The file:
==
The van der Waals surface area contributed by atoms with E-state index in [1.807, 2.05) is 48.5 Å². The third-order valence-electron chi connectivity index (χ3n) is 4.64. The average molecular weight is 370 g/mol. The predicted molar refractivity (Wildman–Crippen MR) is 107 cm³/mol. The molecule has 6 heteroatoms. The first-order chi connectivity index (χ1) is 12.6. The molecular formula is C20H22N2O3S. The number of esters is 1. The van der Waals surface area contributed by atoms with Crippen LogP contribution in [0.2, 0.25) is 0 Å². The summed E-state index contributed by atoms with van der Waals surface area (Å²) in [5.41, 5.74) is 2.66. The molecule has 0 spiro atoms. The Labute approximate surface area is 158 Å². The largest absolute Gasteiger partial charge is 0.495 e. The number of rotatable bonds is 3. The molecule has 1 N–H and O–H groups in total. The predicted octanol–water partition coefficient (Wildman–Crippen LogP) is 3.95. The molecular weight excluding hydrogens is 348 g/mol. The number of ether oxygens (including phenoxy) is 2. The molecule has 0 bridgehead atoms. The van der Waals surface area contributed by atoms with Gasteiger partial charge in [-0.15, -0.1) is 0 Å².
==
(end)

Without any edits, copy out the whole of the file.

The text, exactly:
The van der Waals surface area contributed by atoms with E-state index in [1.807, 2.05) is 48.5 Å². The third-order valence-electron chi connectivity index (χ3n) is 4.64. The average molecular weight is 370 g/mol. The predicted molar refractivity (Wildman–Crippen MR) is 107 cm³/mol. The molecule has 6 heteroatoms. The first-order chi connectivity index (χ1) is 12.6. The molecular formula is C20H22N2O3S. The number of esters is 1. The van der Waals surface area contributed by atoms with Crippen LogP contribution in [0.2, 0.25) is 0 Å². The summed E-state index contributed by atoms with van der Waals surface area (Å²) in [5.41, 5.74) is 2.66. The molecule has 0 spiro atoms. The Labute approximate surface area is 158 Å². The largest absolute Gasteiger partial charge is 0.495 e. The number of rotatable bonds is 3. The molecule has 1 N–H and O–H groups in total. The predicted octanol–water partition coefficient (Wildman–Crippen LogP) is 3.95. The molecular weight excluding hydrogens is 348 g/mol. The number of ether oxygens (including phenoxy) is 2. The molecule has 0 bridgehead atoms. The van der Waals surface area contributed by atoms with Gasteiger partial charge in [-0.15, -0.1) is 0 Å².